Beware of any 'Bad' location data practices:
  • Tracking people without their knowledge even if the asset you are tracking belongs to you.  Though not illegal, this is a bad practice that only reinforces the 'big brother' attitude of legitimate tracking.  Be upfront about what you are doing and why with the user, driver or operator.
And finally, illegal practices:
  • Tracking or attempting to locate assets that do not legally belong to you without the owners permission for the purposes of 'spying' or 'stalking' the asset, the person, or company making use of the asset.
  • Tracking assets or people without proper licensing, or making use of the technical intellectual property without specific permission or licensing.
  • Making private data (location or otherwise) publicly available without permission, or for the purposes of altering an individuals account or location information (hacking).
  • Use of mobile jamming devices to interfere with the GPS/GNSS and/or wireless communication system - which can interfere with not only the local system, but with other mobile systems around the vehicle.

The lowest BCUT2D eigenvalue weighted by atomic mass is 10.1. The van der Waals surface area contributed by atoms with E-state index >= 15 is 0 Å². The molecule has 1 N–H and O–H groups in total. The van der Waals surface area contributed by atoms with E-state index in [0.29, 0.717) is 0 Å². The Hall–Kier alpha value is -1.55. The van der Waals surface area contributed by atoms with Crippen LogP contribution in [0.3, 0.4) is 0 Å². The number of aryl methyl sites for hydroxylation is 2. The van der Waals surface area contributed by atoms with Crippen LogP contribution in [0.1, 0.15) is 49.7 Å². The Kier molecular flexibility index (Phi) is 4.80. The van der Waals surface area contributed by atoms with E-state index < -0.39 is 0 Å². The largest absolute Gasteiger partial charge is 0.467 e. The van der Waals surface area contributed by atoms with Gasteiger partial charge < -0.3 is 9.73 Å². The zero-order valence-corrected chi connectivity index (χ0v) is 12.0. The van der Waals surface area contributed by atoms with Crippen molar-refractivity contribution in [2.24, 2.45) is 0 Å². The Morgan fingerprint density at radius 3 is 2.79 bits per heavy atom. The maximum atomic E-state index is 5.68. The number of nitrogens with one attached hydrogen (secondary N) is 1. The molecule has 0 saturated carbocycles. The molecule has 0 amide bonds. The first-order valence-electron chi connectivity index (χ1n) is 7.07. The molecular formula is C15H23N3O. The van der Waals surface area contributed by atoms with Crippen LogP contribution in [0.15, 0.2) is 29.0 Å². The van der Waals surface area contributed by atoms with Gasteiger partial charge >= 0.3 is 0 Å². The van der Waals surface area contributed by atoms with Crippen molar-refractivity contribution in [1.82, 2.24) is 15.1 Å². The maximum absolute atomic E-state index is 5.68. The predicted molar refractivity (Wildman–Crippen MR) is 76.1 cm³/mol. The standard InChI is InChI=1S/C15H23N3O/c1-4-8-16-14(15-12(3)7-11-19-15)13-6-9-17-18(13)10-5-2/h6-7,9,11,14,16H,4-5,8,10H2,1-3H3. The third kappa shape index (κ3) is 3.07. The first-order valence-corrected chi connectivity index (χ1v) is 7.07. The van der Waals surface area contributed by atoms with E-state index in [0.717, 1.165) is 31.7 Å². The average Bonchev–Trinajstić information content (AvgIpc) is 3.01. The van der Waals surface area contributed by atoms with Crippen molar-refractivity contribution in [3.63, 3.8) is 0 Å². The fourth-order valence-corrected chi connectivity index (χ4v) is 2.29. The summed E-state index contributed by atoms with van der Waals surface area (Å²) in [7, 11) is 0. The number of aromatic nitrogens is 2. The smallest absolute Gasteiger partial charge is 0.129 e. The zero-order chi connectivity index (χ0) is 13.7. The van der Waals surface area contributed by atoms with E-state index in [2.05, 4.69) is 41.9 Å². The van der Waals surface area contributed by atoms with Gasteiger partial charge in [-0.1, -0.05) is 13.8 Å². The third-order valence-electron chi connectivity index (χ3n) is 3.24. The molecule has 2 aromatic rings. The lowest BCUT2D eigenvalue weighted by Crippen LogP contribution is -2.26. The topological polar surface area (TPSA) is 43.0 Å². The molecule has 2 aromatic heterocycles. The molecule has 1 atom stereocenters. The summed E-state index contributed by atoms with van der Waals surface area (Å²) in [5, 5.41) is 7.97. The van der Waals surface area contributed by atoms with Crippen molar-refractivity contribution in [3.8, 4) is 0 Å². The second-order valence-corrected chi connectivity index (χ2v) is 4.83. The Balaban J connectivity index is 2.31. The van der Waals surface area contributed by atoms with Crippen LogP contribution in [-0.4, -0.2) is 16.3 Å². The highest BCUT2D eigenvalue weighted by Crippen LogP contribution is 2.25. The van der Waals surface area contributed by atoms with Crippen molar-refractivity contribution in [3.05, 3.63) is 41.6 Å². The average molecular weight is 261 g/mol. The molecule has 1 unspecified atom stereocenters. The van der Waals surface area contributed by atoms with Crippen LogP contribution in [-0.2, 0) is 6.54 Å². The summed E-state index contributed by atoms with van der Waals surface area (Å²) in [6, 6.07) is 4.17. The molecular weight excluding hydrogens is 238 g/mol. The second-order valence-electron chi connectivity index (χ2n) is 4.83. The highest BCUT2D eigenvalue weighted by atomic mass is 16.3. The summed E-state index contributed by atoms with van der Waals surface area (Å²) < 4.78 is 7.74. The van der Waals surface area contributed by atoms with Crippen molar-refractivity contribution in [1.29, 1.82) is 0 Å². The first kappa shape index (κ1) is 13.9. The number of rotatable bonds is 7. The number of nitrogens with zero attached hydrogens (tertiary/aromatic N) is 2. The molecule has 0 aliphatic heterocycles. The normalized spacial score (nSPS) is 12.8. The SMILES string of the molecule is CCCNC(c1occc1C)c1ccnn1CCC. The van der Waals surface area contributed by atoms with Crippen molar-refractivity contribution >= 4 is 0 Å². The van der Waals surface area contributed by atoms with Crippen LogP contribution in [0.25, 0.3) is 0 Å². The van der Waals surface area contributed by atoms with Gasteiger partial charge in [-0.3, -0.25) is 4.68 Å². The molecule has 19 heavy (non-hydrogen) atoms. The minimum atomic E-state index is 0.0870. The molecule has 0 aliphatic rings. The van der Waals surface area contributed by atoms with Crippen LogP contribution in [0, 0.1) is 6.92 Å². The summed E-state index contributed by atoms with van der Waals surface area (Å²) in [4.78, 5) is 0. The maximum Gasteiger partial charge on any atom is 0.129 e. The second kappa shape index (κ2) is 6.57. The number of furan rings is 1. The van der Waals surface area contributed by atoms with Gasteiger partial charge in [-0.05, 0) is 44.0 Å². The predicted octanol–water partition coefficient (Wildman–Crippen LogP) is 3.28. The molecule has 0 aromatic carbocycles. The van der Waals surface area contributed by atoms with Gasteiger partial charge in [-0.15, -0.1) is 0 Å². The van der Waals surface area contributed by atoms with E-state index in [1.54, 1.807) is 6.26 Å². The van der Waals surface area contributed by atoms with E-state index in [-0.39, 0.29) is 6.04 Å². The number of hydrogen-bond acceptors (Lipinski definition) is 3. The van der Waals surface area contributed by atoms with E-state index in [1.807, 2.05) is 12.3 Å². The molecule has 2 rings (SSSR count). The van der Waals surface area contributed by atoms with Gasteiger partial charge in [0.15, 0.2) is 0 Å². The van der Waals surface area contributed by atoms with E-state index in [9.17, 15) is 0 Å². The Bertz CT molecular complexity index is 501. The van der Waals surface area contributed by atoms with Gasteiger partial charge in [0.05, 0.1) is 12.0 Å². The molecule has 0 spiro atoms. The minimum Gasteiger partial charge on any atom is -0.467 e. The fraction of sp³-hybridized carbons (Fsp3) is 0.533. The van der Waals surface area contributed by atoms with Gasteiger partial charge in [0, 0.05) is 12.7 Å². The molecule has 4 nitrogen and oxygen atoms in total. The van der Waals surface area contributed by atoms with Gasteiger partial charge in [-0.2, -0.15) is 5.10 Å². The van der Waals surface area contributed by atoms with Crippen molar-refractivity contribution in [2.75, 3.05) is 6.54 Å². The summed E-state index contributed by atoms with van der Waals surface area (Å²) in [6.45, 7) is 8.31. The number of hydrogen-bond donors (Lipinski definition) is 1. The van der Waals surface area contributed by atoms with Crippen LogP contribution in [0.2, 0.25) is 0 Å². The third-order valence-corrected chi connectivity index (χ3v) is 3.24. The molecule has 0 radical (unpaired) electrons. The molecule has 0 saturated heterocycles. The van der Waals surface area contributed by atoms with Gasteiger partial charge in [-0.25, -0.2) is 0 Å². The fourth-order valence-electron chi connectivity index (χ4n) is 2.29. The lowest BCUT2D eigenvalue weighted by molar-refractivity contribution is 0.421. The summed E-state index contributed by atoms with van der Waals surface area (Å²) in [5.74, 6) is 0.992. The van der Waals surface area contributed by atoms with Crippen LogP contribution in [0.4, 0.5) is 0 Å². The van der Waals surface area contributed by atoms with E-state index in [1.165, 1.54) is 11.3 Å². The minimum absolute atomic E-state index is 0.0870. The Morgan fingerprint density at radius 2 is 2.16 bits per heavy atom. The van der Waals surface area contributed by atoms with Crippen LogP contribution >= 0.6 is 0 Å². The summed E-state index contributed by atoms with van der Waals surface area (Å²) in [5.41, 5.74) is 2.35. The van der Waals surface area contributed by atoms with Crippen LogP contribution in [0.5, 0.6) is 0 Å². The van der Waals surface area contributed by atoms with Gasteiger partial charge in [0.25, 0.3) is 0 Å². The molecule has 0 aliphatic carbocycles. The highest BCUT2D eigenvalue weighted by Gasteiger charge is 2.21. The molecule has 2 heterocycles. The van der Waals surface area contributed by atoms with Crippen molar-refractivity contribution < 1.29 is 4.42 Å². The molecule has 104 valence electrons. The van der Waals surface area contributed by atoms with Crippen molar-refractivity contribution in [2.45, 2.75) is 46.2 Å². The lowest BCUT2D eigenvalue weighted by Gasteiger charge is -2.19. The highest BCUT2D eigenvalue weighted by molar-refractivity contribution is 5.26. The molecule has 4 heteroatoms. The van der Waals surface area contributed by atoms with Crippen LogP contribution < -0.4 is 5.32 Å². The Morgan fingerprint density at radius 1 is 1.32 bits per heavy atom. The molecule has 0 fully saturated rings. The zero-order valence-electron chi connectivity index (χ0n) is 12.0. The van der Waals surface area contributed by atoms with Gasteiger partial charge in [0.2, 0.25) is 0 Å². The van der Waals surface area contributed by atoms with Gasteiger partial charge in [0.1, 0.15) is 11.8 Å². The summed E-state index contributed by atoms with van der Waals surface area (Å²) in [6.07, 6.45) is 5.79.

• Though extremely rare outside of military use for the purposes of espionage, GPS spoofing is also illegal. 
Location tracking can be used for business or personal reasons for a number of legitimate reasons; to help with efficiency, for logistical cost and process efficiency, to limit liability as well as for personal and product safety.  Setting up internal tracking policies and processes can help to setup and keep secure clear limits on your internal tracking data.

Obviously some data security is out of the hands of private citizens and corporations - data that wireless carriers and governments access without our knowledge, or with a warrant.   If you have concerns contact your wireless provider or regional State/Federal agencies to see what you can do to opt out of any data tracking (also called CPNI sharing) they may be performing internally - as well as to verify when existing data is being deleted or archived, and any notifications regarding whom the data has been provided to.